I think one of the most interesting aspects of our exploration of ABMs isn’t the models themselves but the concept of emergence which lies at the heart of this whole methodology. Thinking of systems as the whole of a good many moving parts implies a startling paradigm shift whereby many systems might simply arrive at a destination through no prior planning or intentionality. Instead, these systems create complex patterns or phenomenon simply due to a variety of independent agents going about their business.
So far, we’ve thought about emergence in terms of banks or traffic which allows for such an explanation without too much hesitation (although, as a bank manager, I would certainly like to think I have much more control over the functioning of my business). But what about when we apply the idea of emergent phenomenon to more natural science-based systems?
I realize both of our authors write about ABM – for the most part – as a new tool for social scientists. Eric Bonabeau, for example, appears more likely to discuss crowd panic (7282) or the role of ABM in social sciences (7287) than ant hill dynamics or starlings (cool video, by the way). Yet many of the examples of ABMs that we saw in class (such as Boids) could just as easily involve natural systems. One might easily consider biological systems as models for how complex behavior can stem uncreated from far simpler behaviors such as the chemistry of carbon compounds.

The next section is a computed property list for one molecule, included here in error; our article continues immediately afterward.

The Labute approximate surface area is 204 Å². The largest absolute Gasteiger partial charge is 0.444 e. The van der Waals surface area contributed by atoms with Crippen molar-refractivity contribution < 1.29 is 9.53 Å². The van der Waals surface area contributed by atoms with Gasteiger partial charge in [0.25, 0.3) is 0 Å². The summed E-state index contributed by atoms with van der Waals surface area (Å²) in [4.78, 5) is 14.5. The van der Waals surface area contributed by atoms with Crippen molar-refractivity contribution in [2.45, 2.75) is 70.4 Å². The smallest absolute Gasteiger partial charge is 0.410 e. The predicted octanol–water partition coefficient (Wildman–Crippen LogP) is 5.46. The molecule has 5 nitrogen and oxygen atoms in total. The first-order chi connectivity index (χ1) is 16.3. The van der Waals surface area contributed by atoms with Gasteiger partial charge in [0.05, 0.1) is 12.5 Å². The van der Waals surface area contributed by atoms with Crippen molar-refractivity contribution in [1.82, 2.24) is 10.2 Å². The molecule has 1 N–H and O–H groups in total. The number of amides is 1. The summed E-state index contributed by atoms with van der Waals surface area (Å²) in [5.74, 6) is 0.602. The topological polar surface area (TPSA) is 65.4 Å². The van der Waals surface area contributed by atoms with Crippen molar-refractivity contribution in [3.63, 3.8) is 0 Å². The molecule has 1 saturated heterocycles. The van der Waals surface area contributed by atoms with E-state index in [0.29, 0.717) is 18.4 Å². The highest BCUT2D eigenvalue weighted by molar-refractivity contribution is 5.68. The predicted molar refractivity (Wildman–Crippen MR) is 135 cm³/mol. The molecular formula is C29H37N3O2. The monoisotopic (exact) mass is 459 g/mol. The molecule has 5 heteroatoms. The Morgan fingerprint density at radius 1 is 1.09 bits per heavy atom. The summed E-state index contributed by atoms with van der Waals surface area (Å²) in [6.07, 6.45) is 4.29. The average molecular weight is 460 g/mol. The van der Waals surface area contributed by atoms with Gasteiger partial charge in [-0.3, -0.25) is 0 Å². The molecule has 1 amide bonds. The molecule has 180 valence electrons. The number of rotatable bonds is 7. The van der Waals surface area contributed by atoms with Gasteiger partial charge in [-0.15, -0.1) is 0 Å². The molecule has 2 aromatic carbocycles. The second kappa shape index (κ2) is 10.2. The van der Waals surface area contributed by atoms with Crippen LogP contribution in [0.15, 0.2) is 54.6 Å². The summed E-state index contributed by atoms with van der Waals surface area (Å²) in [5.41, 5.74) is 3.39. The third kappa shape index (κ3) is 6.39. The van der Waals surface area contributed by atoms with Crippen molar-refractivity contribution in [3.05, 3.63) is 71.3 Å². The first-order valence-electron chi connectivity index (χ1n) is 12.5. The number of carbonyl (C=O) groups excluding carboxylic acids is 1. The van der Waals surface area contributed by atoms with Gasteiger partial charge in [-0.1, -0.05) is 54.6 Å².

Our world is filled with both natural and sociological situations that display patterns of emergence, as both Bonabeau, O’Sullivan and Peter have pointed out. This idea – emergence – provides a useful paradigm for understanding and exploring this phenomenon wherever it may occur. ABMs may just be a part of this exploration.